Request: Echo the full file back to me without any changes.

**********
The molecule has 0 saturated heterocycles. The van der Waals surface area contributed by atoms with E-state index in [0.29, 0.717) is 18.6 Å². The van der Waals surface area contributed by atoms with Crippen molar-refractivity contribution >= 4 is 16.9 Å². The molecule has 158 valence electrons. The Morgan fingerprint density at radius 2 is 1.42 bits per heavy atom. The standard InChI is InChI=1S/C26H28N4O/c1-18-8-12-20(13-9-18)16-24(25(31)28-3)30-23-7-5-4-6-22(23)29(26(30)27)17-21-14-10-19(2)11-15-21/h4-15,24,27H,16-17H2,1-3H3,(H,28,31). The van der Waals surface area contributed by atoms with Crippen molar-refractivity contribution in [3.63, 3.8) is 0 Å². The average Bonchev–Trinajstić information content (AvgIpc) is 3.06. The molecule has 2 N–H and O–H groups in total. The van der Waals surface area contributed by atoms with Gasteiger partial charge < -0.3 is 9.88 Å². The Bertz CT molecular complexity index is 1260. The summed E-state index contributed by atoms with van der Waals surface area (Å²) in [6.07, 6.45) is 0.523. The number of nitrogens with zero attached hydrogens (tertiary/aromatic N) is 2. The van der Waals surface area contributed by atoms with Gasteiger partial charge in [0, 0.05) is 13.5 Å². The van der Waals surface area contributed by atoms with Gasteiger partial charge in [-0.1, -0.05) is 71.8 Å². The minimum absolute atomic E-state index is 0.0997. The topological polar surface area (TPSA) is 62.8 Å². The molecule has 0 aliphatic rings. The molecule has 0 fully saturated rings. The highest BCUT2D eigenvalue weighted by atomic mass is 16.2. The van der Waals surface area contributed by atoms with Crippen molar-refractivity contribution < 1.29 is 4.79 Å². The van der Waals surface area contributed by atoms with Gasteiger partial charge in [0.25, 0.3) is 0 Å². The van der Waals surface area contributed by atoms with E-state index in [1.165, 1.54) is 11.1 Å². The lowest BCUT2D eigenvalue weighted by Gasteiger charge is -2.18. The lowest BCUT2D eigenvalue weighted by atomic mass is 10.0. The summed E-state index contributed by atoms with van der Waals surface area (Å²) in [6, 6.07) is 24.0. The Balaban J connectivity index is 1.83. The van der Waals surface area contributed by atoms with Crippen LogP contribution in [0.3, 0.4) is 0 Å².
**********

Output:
The molecule has 0 saturated heterocycles. The van der Waals surface area contributed by atoms with E-state index in [0.29, 0.717) is 18.6 Å². The van der Waals surface area contributed by atoms with Crippen molar-refractivity contribution >= 4 is 16.9 Å². The molecule has 158 valence electrons. The Morgan fingerprint density at radius 2 is 1.42 bits per heavy atom. The standard InChI is InChI=1S/C26H28N4O/c1-18-8-12-20(13-9-18)16-24(25(31)28-3)30-23-7-5-4-6-22(23)29(26(30)27)17-21-14-10-19(2)11-15-21/h4-15,24,27H,16-17H2,1-3H3,(H,28,31). The van der Waals surface area contributed by atoms with Crippen molar-refractivity contribution in [3.63, 3.8) is 0 Å². The average Bonchev–Trinajstić information content (AvgIpc) is 3.06. The molecule has 2 N–H and O–H groups in total. The van der Waals surface area contributed by atoms with Gasteiger partial charge < -0.3 is 9.88 Å². The Bertz CT molecular complexity index is 1260. The summed E-state index contributed by atoms with van der Waals surface area (Å²) in [6.07, 6.45) is 0.523. The number of nitrogens with zero attached hydrogens (tertiary/aromatic N) is 2. The van der Waals surface area contributed by atoms with Gasteiger partial charge in [0, 0.05) is 13.5 Å². The van der Waals surface area contributed by atoms with Gasteiger partial charge in [-0.1, -0.05) is 71.8 Å². The minimum absolute atomic E-state index is 0.0997. The topological polar surface area (TPSA) is 62.8 Å². The molecule has 0 aliphatic rings. The molecule has 0 fully saturated rings. The highest BCUT2D eigenvalue weighted by atomic mass is 16.2. The van der Waals surface area contributed by atoms with Crippen molar-refractivity contribution < 1.29 is 4.79 Å². The van der Waals surface area contributed by atoms with Gasteiger partial charge in [0.25, 0.3) is 0 Å². The van der Waals surface area contributed by atoms with E-state index in [1.165, 1.54) is 11.1 Å². The lowest BCUT2D eigenvalue weighted by Gasteiger charge is -2.18. The lowest BCUT2D eigenvalue weighted by atomic mass is 10.0. The summed E-state index contributed by atoms with van der Waals surface area (Å²) in [6, 6.07) is 24.0. The Balaban J connectivity index is 1.83. The van der Waals surface area contributed by atoms with Crippen LogP contribution in [0.3, 0.4) is 0 Å².